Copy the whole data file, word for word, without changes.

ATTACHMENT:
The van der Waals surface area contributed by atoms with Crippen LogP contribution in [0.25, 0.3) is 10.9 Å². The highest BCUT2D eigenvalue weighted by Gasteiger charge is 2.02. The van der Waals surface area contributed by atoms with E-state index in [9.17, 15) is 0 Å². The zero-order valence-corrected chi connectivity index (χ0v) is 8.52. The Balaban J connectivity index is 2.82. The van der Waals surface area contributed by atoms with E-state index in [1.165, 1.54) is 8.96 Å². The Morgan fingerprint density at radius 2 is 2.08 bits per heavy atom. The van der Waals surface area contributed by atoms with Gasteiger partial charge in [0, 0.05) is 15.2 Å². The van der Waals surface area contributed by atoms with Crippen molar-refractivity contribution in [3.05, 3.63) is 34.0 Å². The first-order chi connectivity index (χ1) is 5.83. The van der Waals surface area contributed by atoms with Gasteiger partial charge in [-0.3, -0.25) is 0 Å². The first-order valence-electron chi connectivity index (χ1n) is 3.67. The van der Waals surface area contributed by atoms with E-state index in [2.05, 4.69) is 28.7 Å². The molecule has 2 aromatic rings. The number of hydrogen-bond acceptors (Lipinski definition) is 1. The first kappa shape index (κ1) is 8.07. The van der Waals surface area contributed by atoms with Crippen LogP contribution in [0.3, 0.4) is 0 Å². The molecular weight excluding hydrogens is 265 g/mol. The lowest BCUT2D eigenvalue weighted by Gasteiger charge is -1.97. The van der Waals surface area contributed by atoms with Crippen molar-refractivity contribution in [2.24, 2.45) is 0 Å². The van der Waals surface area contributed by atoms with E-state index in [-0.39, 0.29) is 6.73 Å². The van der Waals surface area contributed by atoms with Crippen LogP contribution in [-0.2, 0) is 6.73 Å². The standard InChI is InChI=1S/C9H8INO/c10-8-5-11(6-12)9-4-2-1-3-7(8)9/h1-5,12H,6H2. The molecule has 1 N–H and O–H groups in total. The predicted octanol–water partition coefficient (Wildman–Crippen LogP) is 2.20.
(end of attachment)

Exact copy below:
The van der Waals surface area contributed by atoms with Crippen LogP contribution in [0.25, 0.3) is 10.9 Å². The highest BCUT2D eigenvalue weighted by Gasteiger charge is 2.02. The van der Waals surface area contributed by atoms with E-state index in [9.17, 15) is 0 Å². The zero-order valence-corrected chi connectivity index (χ0v) is 8.52. The Balaban J connectivity index is 2.82. The van der Waals surface area contributed by atoms with E-state index in [1.165, 1.54) is 8.96 Å². The Morgan fingerprint density at radius 2 is 2.08 bits per heavy atom. The van der Waals surface area contributed by atoms with Gasteiger partial charge in [0, 0.05) is 15.2 Å². The van der Waals surface area contributed by atoms with Crippen molar-refractivity contribution in [3.05, 3.63) is 34.0 Å². The first-order chi connectivity index (χ1) is 5.83. The van der Waals surface area contributed by atoms with Gasteiger partial charge in [-0.3, -0.25) is 0 Å². The first-order valence-electron chi connectivity index (χ1n) is 3.67. The van der Waals surface area contributed by atoms with E-state index in [2.05, 4.69) is 28.7 Å². The molecule has 2 aromatic rings. The number of hydrogen-bond acceptors (Lipinski definition) is 1. The first kappa shape index (κ1) is 8.07. The van der Waals surface area contributed by atoms with Crippen LogP contribution in [0.3, 0.4) is 0 Å². The molecular weight excluding hydrogens is 265 g/mol. The lowest BCUT2D eigenvalue weighted by Gasteiger charge is -1.97. The van der Waals surface area contributed by atoms with Crippen molar-refractivity contribution in [2.24, 2.45) is 0 Å². The van der Waals surface area contributed by atoms with E-state index in [-0.39, 0.29) is 6.73 Å². The van der Waals surface area contributed by atoms with Crippen LogP contribution in [-0.2, 0) is 6.73 Å². The standard InChI is InChI=1S/C9H8INO/c10-8-5-11(6-12)9-4-2-1-3-7(8)9/h1-5,12H,6H2. The molecule has 1 N–H and O–H groups in total. The predicted octanol–water partition coefficient (Wildman–Crippen LogP) is 2.20.